Catholic Church-mediated talks have resumed in the DR Congo. Mediators are urging President Joseph Kabila and opposition parties to find an agreement before Christmas to settle the crisis, as street violence goes on.
Dozens of people have already have been killed this week amid protests over the president's stay in power.
Kabila's tenure officially ended on Monday and he is constitutionally barred from seeking another term. However, a court ruled that he can remain in power until new elections, which had been set for November, but the ruling party now says won't be held until 2018.
"Our wish is to end before Christmas," said Episcopal Conference (CENCO) chairman Monsignor Marcel Utembi (pictured center above). "If the political and civil society actors do not reach a compromise by then [...] CENCO will draw the consequences."
"Enough is enough," he went on.
"A solution must be found as soon as possible by all political actors, but in particular by the government in order to reassure the Congolese people," he added.
Utembi also conveyed a message from Pope Francis: "I am concerned by what is happening in your country, which I wish to visit at the opportune moment. I pray for the Congolese people, who need peace so much now."
Initial talks - headed by the CENCO - broke up at the weekend. The call by the bishops sponsoring the talks came after protests erupted over Kabila's refusal to step down at the end of his mandate.
The mainstream opposition has been calling for "peaceful resistance" from the Congo's 70 million people, but after the new government was announced overnight on Monday headed by Samy Badibanga, some voices were calling for more direct action.
The main opposition bloc headed by 84-year-old Etienne Tshisekedi has rejected the plan. It wants elections next year and a pledge that Kabila will not stand.
The new cabinet is part of an October deal between the ruling party and fringe opposition groups enabling Kabila to remain in office until elections in April 2018.
There was a heavy military and police presence in the capital, Kinshasa, on Wednesday with the remains of barricades littering the streets after protesters burned the headquarters of the ruling party.
Police said the heavy security presence will be maintained until the end of the holiday season.
No common ground
Finding common ground between the ruling majority and the opposition coalition will be difficult, as the ruling party insists that Kabila stay in power until the elections and the opposition saying it does not recognize his authority.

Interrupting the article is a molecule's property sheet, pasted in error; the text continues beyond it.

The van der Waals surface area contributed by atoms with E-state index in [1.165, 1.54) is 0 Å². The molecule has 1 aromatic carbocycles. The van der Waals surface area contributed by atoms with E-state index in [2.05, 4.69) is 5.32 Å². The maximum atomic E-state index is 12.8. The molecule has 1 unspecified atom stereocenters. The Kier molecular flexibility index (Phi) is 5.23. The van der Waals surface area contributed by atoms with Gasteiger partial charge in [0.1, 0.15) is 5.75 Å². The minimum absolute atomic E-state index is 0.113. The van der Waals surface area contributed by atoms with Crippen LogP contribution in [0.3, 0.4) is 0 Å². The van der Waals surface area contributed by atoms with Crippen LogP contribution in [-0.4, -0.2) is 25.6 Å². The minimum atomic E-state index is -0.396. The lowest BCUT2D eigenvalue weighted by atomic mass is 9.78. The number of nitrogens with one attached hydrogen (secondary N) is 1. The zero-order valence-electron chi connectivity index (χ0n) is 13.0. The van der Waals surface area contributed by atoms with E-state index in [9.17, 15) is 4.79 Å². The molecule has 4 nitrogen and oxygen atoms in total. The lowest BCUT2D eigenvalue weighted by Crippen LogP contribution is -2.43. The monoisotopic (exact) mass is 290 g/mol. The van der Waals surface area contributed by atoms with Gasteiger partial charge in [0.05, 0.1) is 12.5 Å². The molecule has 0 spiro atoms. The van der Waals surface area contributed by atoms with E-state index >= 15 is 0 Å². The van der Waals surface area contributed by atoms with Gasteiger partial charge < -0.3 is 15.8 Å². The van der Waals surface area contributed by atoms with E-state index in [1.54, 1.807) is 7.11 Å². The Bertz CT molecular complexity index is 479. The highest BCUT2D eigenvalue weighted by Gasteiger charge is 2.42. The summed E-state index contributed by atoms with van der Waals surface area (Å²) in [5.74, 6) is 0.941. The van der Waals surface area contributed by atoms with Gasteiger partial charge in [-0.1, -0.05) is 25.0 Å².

"We are trying to negotiate, but meanwhile Kabila is killing people. What we'll negotiate is the departure of Kabila from power, that's it," said Jean-Marc Kabund-a-Kabund, the secretary-general of the UDPS, the main opposition party.
Death toll varies
Human Rights Watch said security forces had killed 26 people, while the UN peacekeeping mission in Congo said it had documented 19 people shot to death, 45 wounded and a "very high number" of arrests in Kinshasa, Lubumbashi, Matadi and Goma.
The government said nine people had been killed in the capital: a police officer, two women hit by stray bullets and six men killed in looting. The national police spokesman, Col. Pierrot Mwanamputu, said eight others died in Lubumbashi, three in Matadi and two in Boma.
Mwanamputu also said 275 people had been detained since Kabila's mandate ended.
Germany said on Wednesday it had indefinitely postponed talks on development assistance to the DRC after Kabila decided to stay in power, the German foreign office said.
"From now on, the Congolese Government's scope for action will be restricted," the statement said. "The negotiations on development cooperation scheduled to take place next year will be postponed indefinitely. The German Government reserves the right to take further steps."
The US, meanwhile, said on Wednesday that it was "greatly disappointed by President Kabila's failure to organize elections and to state publicly that he will not run again." State Department spokesman John Kirby told reporters that the US condemned the latest violence and urged all sides to participate in Wednesday's talks "fully and in good faith."
UN Secretary-General Ban Ki-moon on Wednesday urged the government and opposition to work constructively to reach a deal.
The head of the UN mission in Congo, Maman S. Sidikou, has also called on authorities to end what he called "politically motivated detentions" and asked that the UN be granted full access to detention centers.
DRC has never witnessed a democratic transfer of power following polls since independence from Belgium in 1960.